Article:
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Is it possible to override somehow document.location.href ?

need override getter, ex.: alert(document.location.href); should return lets say "www.example.com" while real document location is www.stackoverflow.com...

don't know is it possible..

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3  
Perhaps if you tell us what you actually want to achieve, a solution might be forthcoming. The best way to do what you seem to have asked for is alert("www.example.com"); –  Paul Butcher Jan 11 '10 at 15:46
    
I believe his website uses plug-ins, which shouldn't have access to the URL. –  Georg Schölly Jan 11 '10 at 16:11
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5 Answers

No, but...

In Ecmascript 5, there is support for getters/setters and you can spoof the document reference if accessed from within a scope which redefines it.

Proof:

(function (document) {
    alert(document);        // -> "spoofed document" 
})("spoofed document");

Combined with accessors you can replace the document object. (Javascript 1.5 is needed for accessors.)

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Note that it's still easy to break out of this sandbox using various commands which perform an eval() internally or directly using eval(). For an example see here: jsbin.com/esula/edit –  Georg Schölly Jan 11 '10 at 16:15
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No. It is not possible for security reasons.

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What security reasons? I can't think of one right now. –  Georg Schölly Jan 11 '10 at 15:54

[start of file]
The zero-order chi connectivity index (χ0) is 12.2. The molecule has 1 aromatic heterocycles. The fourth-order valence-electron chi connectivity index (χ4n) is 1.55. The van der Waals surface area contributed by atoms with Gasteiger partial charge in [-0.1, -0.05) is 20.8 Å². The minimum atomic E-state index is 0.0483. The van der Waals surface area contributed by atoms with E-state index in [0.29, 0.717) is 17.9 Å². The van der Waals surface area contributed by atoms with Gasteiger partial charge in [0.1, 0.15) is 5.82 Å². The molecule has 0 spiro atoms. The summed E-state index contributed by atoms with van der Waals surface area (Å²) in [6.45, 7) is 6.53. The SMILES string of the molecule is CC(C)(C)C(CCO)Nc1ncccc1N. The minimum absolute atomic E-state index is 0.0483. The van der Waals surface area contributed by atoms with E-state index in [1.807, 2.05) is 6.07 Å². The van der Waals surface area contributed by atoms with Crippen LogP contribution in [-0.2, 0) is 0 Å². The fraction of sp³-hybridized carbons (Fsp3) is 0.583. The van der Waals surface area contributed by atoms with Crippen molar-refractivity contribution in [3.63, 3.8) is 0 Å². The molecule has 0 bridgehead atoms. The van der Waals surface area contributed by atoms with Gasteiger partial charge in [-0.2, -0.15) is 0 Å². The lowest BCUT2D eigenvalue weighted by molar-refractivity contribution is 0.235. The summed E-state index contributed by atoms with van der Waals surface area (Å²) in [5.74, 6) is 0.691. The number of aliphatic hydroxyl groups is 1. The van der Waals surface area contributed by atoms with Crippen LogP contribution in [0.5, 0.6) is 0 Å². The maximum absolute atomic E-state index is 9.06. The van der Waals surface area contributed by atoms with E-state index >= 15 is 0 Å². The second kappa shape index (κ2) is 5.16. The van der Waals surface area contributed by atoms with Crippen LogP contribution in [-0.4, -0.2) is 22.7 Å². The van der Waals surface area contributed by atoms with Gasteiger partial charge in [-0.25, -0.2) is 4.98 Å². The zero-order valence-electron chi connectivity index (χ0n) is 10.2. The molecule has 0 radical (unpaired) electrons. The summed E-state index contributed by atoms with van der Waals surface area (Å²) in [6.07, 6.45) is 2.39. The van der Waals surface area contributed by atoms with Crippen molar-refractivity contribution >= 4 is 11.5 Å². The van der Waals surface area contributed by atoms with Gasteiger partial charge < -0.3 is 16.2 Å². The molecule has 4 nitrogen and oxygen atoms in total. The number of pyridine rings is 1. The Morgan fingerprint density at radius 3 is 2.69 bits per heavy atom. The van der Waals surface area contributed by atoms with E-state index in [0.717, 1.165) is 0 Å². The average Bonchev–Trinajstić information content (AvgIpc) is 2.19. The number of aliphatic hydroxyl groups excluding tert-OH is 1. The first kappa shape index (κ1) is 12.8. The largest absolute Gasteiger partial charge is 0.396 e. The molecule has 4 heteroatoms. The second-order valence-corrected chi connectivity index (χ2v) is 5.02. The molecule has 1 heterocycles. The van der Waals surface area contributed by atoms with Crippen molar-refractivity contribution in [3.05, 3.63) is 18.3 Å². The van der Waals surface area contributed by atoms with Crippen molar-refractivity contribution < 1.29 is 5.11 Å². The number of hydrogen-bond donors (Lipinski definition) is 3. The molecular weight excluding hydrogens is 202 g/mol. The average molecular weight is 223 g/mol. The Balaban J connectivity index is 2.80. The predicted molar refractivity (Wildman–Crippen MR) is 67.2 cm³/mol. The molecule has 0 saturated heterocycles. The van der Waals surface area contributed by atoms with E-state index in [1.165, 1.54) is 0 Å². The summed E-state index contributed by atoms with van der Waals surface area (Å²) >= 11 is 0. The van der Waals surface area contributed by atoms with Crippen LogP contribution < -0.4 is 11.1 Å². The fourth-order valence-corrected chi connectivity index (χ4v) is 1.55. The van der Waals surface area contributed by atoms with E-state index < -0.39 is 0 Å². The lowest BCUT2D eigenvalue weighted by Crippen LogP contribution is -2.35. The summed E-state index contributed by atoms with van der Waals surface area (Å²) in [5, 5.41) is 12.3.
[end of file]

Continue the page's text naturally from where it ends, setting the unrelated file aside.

gs: You could set up a fake Facebook sign-in page and the change the URL onload. –  Jan Aagaard Jan 11 '10 at 16:05
    
This actually depends on the browser. Some browsers will allow you to replace the location object and fake the return from this API. Websites should not rely upon this object as a means of protecting from attack. –  EricLaw Jan 11 '10 at 16:06
    
There's no connection between the javascript variables and the URL. Returning wrong data from document.location doesn't affect the URL field of the browser. –  Georg Schölly Jan 11 '10 at 16:08
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As others already have noted it is not possible to change the URL without reloading the page.

Note that you can the change the fragment identifier, i.e. the part in the URL after the hash (#) using document.location.hash, but that is probably not good enough for you.

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Swap out "document" to another variable, edit it, and swap it back in.

var d = {}
for (var k in document) {
    d[k] = document[k];
}
d["location"]="out of this world";
document = d;
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This does not work in IE –  Brett Zamir Jul 27 '13 at 0:48
    
Assignment to document has no effect (unless if you var document, but that's not what you want anyway). –  syockit Dec 2 '13 at 7:46
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You can override it in IE7 or IE8 by making use of independent script tags (but not in modern Firefox or IE9+):

<!DOCTYPE html>
<html><head>
<title>Some title</title>
</head>
<body>
<script>
var _oldDoc = document; // IE < 9 won't work with the code below unless we place it here in its own script tag
</script>
<script>
var document = {};
for (var k in _oldDoc) {
    if (navigator.appName == 'Microsoft Internet Explorer' || 
        !k.match(/^(location|domain|body)$/) // Cause problems or errors in Mozilla, but Mozilla isn't really creating a new document object anyways
    ) {
        document[k] = _oldDoc[k];
    }
}

// Causes problems in Mozilla as we can't get Mozilla to actually overwrite the object
document["location"] = {
    href: "out of this world",
    toString: function () {
        return this.href;
    }
};
alert(document.location.href); // "out of this world" in IE < 9
alert(document.location); // "out of this world" in IE < 9
alert(document.title); // 'Some title'
</script>
<script>
alert(document.location.href); // also "out of this world" in IE < 9
alert(document.location); // also gives "out of this world" in IE < 9
alert(document.title); // also 'Some title'
</script>

</body>
</html>
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